Investigating 2D materials using new, ultrasensitive NIR spectroscopy

Jun 20th, 2019
Teledyne Princeton 350x70

The webcast was originally broadcast on June 20, 2019 and is now available for on demand viewing!

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Event Description:

Two-dimensional (2D) materials are exciting new additions to photonics, enabling new paths in research and potentially leading to innovative practical components. Van der Waals heterostructures are constructed of 2D materials such as transition metal dichalcogenides (TMDs) and hexagonal boron nitride. The special properties of these materials enable the exploration of new physics and quantum-optical effects. We will explain how new devices built by stacking monolayers of MoSe2 and WSe2 are used to explore the nature of optical generated excitons. The photoluminescence energy of these excitons can be tuned by applying electric fields and we are able to observe diffusion across samples as well as control their energy, movement, and density. The results pave the way for new optoelectronic devices and are a step towards exploring Bose-Einstein condensates at high temperatures in a solid state platform. We will also show new developments in spectroscopic equipment and scientific cameras that facilitate this research with unprecedented sensitivity for detection in the near IR wavelength range.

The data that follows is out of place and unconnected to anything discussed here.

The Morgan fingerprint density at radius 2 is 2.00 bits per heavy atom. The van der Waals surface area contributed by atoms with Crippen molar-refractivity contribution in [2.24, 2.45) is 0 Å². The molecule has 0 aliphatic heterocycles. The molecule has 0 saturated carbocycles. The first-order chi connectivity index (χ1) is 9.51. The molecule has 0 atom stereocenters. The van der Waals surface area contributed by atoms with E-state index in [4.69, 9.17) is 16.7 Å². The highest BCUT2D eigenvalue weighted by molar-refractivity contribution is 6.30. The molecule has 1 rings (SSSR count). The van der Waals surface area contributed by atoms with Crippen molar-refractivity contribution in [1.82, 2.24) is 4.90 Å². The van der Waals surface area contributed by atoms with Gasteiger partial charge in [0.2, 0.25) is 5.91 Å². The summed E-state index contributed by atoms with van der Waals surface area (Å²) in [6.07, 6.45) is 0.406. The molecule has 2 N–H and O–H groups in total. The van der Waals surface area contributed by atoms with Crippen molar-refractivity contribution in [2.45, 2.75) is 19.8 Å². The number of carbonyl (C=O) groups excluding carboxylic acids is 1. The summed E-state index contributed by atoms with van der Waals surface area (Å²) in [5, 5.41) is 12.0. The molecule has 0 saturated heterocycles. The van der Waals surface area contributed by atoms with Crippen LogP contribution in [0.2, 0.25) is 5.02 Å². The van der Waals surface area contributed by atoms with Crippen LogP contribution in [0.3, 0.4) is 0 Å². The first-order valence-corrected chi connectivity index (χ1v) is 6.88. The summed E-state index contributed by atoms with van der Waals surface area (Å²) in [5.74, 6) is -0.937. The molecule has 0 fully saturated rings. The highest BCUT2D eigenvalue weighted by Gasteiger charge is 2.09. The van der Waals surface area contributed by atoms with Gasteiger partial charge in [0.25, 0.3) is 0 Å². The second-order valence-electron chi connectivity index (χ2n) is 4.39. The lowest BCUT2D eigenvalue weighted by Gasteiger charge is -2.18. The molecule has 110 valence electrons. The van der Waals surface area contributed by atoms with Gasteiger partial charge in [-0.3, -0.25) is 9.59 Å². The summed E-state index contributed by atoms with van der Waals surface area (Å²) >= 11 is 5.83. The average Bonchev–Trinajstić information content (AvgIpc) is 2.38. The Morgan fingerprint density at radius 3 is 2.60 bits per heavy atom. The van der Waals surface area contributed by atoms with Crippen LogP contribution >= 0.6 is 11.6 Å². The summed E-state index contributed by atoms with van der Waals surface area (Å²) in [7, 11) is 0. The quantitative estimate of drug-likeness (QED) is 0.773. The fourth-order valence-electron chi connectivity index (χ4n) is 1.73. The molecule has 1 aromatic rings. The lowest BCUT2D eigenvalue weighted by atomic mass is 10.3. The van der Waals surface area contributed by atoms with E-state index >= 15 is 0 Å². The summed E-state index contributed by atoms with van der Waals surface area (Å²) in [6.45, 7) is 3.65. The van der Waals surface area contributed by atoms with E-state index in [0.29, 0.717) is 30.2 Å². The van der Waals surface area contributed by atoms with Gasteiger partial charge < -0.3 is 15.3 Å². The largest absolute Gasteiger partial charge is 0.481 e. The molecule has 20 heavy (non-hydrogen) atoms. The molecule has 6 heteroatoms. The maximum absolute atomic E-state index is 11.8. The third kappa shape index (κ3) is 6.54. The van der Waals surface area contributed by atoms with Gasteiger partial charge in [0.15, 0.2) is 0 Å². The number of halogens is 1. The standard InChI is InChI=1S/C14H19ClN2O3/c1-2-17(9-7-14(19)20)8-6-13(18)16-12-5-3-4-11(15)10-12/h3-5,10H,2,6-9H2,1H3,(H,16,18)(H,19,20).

Join us for this webcast sponsored by Teledyne Princeton Instruments.

Presented by:

Andrew Joe
Member of the Kim Group
Harvard University

Sebastian Rémi, Ph.D.
Applications Scientist
Teledyne Princeton Instruments

Sebastian Remi received his undergraduate degree from the Ludwig Maximilian University of Munich and earned his Ph.D. from Boston University researching spectroscopy on 1-D and 2-D materials. He is currently an applications scientist at Teledyne Princeton Instruments.

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